You’re searching for a new dog, and it’s come down to these two breeds: Cockapoo vs Labradoodle.
How will you pick between these two charming breeds?
Both of these poodle mixes are cute, popular and have a great reputation with families.
Don’t worry, we’ve put together this guide to help you out.
Read on to find out more about these two popular breeds.
Cockapoo vs Labradoodle: Which Pet to Choose?
Both these dogs are crossbreeds, although they are among the most established of these.
For information on hybrid dogs versus purebred ones, visit this article.
Cockapoos have been around since the 1950s, and Labradoodles were first bred in the 1980s.
Keep in mind your preferences and your lifestyle as you decide which crossbreed to get.
Are you an experienced dog owner? Do you prefer a larger dog or a smaller one?
How do you feel about shedding? And how much of a commitment will you make to properly socializing your new family member?
Both of these crossbreeds can be fantastic companions if you are careful about sourcing from a good breeder.
What Is the Difference Between Cockapoo and Labradoodle Dogs?
Cockapoos and Labradoodles may seem quite similar.
As Poodle mixes, they have similar traits that come from the Poodle side of their family.
And some Labradoodles, depending on breeder, location (especially Australia) and how many generations have been bred, may even have Cocker Spaniel blood in them.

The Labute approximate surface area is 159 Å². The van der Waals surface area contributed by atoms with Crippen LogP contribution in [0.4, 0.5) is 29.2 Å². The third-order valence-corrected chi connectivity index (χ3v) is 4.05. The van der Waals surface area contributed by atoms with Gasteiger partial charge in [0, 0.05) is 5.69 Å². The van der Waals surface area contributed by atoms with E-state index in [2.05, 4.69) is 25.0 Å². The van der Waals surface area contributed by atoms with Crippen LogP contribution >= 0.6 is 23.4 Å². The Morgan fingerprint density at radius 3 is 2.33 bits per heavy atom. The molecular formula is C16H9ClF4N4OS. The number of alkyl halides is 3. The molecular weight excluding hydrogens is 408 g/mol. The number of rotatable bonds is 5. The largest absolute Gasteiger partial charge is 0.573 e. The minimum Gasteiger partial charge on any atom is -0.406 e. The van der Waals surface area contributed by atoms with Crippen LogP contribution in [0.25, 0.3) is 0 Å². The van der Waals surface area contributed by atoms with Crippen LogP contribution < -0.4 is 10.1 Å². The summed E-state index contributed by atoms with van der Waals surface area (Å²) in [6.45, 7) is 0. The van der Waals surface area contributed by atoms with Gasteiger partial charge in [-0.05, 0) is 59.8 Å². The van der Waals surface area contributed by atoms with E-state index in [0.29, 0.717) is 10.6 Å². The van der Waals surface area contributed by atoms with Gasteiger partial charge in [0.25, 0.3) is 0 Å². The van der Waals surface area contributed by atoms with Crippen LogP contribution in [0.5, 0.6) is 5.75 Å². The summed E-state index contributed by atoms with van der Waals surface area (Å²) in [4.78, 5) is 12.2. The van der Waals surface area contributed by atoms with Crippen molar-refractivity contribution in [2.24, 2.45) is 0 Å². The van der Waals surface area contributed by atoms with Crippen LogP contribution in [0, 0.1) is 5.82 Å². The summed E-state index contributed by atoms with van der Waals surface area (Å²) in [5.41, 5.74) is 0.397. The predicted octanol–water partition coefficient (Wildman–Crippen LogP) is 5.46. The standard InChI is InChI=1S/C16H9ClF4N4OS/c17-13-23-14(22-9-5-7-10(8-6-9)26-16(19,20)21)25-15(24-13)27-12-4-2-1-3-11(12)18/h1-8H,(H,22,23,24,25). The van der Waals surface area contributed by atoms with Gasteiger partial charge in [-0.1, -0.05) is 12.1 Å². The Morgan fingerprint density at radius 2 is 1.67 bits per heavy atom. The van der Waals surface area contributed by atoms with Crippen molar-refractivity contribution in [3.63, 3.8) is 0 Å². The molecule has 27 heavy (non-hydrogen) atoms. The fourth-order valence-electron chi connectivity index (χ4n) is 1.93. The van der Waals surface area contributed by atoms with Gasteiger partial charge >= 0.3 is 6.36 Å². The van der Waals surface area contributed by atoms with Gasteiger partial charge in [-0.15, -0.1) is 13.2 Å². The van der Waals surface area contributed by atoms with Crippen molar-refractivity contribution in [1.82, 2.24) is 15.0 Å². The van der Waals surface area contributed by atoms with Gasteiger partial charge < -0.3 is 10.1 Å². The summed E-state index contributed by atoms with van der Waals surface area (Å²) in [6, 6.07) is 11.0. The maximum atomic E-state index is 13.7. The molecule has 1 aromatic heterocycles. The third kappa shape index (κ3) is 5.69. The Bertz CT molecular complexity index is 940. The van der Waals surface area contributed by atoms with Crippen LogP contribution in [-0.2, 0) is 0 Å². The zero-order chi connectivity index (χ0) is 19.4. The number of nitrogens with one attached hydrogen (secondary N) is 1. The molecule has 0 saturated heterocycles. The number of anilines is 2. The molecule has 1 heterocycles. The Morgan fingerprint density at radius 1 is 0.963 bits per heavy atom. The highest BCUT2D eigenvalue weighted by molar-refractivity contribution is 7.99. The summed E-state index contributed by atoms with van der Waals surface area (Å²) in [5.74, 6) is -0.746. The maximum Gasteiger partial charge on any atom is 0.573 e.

One thing you should know about mixed breeds is that they can get any trait from either side of the family in unpredictable amounts.
So you may get more Poodle, or more Lab, in a Labradoodle. Same goes for the Cocker Spaniel Poodle mix.
However, there are differences.
Size, health and grooming requirements are big ones that may help you decide.
Labradoodle and Cockapoo Size
When it comes to size, there’s a big range in these two crossbreeds.
Cocker Spaniels are definitely smaller than Labradors.
But either breed can be crossed with standard, miniature and toy-sized Poodles.
Full-grown adult Cockapoo height ranges from 9.5-15 inches. Weight is from 6-30 lbs. Increasingly, the smallest individuals are Spaniels crossed with teacup Poodles.
Labradoodles range from 14-26 inches in height, with a weight between 15-95 lbs. Pups at the high end are Labs crossed with standard Poodles.
Cockapoo vs. Labradoodle Grooming and Shedding
Poodles tend to produce less dander than other dog breeds. They don’t shed much either.
There’s no such thing as a hypoallergenic dog, but Poodles are probably about as close as you can come.
Still, when they’re mixed with other breeds of dog, all bets are off.
Cocker Spaniels have long, silky hair. They also shed a lot. A Cockapoo may inherit this coat, the Poodle coat, or a combination.
Labradors have a double coat that tends to be coarse and shortish.
With Labradoodle pups, three different types of coats may emerge: A coarse coat like the Lab, a woolly coat like that of a Poodle or a fleecy coat.
Either crossbreed, if it takes its coat from the Poodle side, must be brushed daily to the skin to prevent matting.
If a Cockapoo has a more Spaniel-like coat, it will need thorough grooming daily and regular bathing.
A Labradoodle with a more Lab-like coat may be be fine with a weekly brushing and occasional baths.
Labradoodle and Cockapoo Temperament